Sin and Forgiveness

The world of the Bible and the world in which we live are almost exactly inverted in at least one crucial way – in biblical times, the family/tribal unit was the locus of identity and assumed to be the most determinative factor in the shape a life would take. In our modern times, radical individualism is assumed to open every possible door for a person to define their life goals, values, careers, and outcomes in whatever way is desired. The difference is at least vital for any conception of sin and forgiveness.

Throughout scripture, sin is a means of breaking with the presumed order of life and relationship – missing the mark or failing to live up to the kind of life that is expected and/or laid out in front. Forgiveness is that action or process whereby order and relationship are restored. In a world that presumes a particular tribal and family identity, it is possible to proscribe both ways in which brokenness arises and means by which healing takes place. In other words, it makes a certain kind of logical sense that one can list things as sin and, on the flip side, certain actions as ways to be forgiven.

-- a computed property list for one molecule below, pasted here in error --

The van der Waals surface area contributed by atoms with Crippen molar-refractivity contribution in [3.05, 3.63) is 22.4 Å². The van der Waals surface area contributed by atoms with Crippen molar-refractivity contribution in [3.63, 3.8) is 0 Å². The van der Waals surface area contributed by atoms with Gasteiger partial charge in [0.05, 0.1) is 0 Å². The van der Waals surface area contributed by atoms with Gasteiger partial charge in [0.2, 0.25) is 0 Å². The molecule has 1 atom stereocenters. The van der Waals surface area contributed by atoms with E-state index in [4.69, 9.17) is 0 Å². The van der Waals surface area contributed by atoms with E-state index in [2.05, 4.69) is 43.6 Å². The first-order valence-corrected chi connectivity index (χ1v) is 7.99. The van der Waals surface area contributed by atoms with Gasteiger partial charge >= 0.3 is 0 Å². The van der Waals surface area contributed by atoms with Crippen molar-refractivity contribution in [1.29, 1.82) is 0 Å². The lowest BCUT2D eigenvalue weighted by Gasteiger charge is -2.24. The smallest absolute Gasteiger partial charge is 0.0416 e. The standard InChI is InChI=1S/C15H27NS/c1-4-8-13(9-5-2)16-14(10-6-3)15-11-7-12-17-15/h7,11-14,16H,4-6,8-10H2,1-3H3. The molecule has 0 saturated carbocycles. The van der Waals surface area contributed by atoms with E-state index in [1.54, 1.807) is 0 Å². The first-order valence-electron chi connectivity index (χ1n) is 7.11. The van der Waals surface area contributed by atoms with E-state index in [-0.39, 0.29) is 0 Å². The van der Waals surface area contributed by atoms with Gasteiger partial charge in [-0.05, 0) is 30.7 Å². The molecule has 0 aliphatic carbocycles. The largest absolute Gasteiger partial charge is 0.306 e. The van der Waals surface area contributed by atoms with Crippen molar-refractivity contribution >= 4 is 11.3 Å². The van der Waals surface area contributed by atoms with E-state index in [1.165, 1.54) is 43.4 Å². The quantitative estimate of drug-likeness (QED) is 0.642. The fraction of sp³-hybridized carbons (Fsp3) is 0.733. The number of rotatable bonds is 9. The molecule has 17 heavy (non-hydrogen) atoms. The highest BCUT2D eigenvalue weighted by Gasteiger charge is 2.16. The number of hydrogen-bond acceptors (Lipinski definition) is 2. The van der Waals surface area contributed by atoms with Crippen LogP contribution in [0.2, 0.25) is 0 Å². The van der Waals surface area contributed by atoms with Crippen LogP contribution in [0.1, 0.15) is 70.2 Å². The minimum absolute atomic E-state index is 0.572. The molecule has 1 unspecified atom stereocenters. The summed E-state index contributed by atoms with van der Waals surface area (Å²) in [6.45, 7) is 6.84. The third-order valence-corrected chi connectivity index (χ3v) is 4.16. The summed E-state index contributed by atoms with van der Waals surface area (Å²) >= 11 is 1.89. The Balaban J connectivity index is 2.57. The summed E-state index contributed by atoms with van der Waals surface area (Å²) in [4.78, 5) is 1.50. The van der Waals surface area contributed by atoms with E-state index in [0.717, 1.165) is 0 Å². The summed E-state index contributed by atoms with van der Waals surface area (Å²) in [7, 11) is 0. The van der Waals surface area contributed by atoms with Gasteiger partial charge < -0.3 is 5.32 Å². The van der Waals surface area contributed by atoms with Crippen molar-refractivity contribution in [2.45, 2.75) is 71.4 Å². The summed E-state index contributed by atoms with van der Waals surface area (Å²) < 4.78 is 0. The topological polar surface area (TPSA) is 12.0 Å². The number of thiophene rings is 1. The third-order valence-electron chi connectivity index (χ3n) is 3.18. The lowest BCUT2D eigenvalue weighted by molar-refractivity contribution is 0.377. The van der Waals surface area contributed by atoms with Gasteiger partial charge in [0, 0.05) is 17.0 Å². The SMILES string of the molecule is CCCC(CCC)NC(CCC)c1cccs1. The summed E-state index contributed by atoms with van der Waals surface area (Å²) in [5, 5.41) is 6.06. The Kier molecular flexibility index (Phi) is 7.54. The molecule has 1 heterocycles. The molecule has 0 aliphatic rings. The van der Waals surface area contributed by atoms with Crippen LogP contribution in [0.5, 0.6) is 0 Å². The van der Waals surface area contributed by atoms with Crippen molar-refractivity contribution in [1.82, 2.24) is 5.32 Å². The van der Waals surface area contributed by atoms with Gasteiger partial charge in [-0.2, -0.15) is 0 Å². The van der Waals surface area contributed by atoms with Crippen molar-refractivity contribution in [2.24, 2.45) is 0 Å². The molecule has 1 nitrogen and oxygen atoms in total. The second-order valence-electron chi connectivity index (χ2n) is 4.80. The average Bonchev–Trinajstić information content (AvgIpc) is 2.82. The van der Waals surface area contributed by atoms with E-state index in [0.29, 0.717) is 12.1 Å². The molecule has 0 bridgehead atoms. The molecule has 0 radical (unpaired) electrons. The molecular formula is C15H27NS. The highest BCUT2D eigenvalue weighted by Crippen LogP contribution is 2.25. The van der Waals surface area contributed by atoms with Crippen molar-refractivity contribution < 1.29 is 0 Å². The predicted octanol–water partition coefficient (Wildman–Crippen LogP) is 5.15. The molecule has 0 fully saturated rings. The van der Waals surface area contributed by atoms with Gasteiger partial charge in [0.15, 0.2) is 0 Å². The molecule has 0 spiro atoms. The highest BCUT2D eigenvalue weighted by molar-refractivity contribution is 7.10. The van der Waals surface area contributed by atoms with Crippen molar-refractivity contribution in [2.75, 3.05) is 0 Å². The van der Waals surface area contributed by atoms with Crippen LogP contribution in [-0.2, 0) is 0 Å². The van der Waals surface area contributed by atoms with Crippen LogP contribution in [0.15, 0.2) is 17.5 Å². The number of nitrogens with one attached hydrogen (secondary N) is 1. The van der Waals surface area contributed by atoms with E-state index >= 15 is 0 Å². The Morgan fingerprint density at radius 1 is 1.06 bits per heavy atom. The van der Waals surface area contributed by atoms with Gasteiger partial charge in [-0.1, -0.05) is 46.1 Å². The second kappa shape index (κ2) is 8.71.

The presumption of a specific kind of life, identity, or relationship is precisely what we lack in the radically individualized modern world. Sin and brokenness are meaningless terms at this point because we no longer have the language or assumptions with which to describe the kind of life or relationships that could be broken by action called sin. Without knowing what is broken by sin, it is a further impossibility to define forgiveness as that which heals what is broken.

Somehow, we have arrived at a point where more conservative voices offer the traditional language of sin as though it meant anything in a world that does not have a presumption of identity or relationship. More liberal voices, often having experienced the devastation and harm of emphasizing sin without the safety of relationship, tend to abandon more traditional biblical language altogether to focus on the kind of identity and safety that make healing possible.

What we lack is an appreciation of the power held by the stories that write us and an ability to define the life revealed by those stories before we begin to talk about those things that might lead to brokenness. In other words, sin means nothing in a world that lacks the presumption of tribe and identity. The church cannot assume that traditional language of sin and forgiveness is meaningful or helpful without first defining and embodying the ‘life that really is life.’ Only after aspiring to create Godly community can we appreciate the power of sin that breaks community and then seek the hope of forgiveness to restore community again.

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